A Christian couple have been deported from Nepal after they were accused of proselytism, a criminal offence in the country, reports national newspaper The Himalayan Times.
De Vera Richard, from the Philippines, and his Indonesian wife Rita Gonga had been staying in Nepal on business visas and were running a restaurant, but were also reportedly pastors of a church in Lalitpur, a city just south of the capital Kathmandu, historically known as Patan.
Following a complaint lodged with the Ministry of Home Affairs, an investigation was launched which found that the couple were working as pastors at Every Nation Church in Kumaripati, a residential area in Lalitpur, and “were converting Hindus into Christians”, according to the Times.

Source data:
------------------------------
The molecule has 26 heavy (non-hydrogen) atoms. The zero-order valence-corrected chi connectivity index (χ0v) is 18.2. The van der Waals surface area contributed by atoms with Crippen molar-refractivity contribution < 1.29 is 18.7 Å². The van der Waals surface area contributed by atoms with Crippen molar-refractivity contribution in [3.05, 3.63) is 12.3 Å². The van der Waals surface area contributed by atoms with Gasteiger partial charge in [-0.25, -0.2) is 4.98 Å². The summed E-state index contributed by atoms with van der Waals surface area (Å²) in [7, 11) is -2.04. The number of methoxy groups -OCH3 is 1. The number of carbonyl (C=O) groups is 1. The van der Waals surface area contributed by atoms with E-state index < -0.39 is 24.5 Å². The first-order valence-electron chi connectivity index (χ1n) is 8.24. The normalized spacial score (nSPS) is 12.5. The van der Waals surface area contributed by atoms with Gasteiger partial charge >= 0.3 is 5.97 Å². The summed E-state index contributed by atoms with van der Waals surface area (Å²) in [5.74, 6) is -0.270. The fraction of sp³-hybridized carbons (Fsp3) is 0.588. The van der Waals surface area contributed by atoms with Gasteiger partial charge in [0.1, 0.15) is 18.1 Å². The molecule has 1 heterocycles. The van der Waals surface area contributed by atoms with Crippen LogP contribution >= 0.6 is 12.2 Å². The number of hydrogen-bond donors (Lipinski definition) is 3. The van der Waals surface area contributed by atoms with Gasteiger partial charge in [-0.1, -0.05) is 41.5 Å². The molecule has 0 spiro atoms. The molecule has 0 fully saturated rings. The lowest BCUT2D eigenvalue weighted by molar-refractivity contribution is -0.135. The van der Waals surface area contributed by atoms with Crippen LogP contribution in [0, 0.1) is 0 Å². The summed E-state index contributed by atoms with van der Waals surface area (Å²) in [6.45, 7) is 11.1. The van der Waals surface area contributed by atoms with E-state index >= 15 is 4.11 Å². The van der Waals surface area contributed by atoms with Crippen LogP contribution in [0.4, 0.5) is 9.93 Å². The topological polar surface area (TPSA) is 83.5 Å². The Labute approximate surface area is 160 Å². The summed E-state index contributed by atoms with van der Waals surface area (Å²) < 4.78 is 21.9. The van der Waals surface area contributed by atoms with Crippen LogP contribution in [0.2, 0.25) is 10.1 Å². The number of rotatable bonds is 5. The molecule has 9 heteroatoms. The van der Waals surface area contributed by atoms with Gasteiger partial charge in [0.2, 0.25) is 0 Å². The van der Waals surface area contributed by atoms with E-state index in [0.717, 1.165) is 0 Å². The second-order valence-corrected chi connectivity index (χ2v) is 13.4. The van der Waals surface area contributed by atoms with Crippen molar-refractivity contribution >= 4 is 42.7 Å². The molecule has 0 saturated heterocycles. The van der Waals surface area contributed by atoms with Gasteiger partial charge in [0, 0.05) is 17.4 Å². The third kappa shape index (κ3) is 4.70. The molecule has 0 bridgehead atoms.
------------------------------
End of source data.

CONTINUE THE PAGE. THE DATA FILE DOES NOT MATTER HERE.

Proselytism is a crime in Nepal and carries a punishment of up to five years in prison and a fine of 50,000 Rupees (US$450).
The investigation by the Department of Immigration also said the couple’s work as pastors violated the terms of their one-year business visas, which have now been annulled.
‘Christianity pushing Nepal into conflict’
In April Nepal announced it would draft new laws and amend existing legal provisions to prevent religious conversions.
Home Minister Ram Bahadur Thapa said that, “through Christianity”, attempts were being made to “push the country into conflict”.
“A new strategy should be devised to consolidate national unity,” he added.
In October last year, Nepali president Bidhya Devi Bhandari signed into law a bill criminalising religious conversion and the “hurting of religious sentiment”.
At that time, two parliamentarians warned that religious freedom in the country was “teetering on the edge”.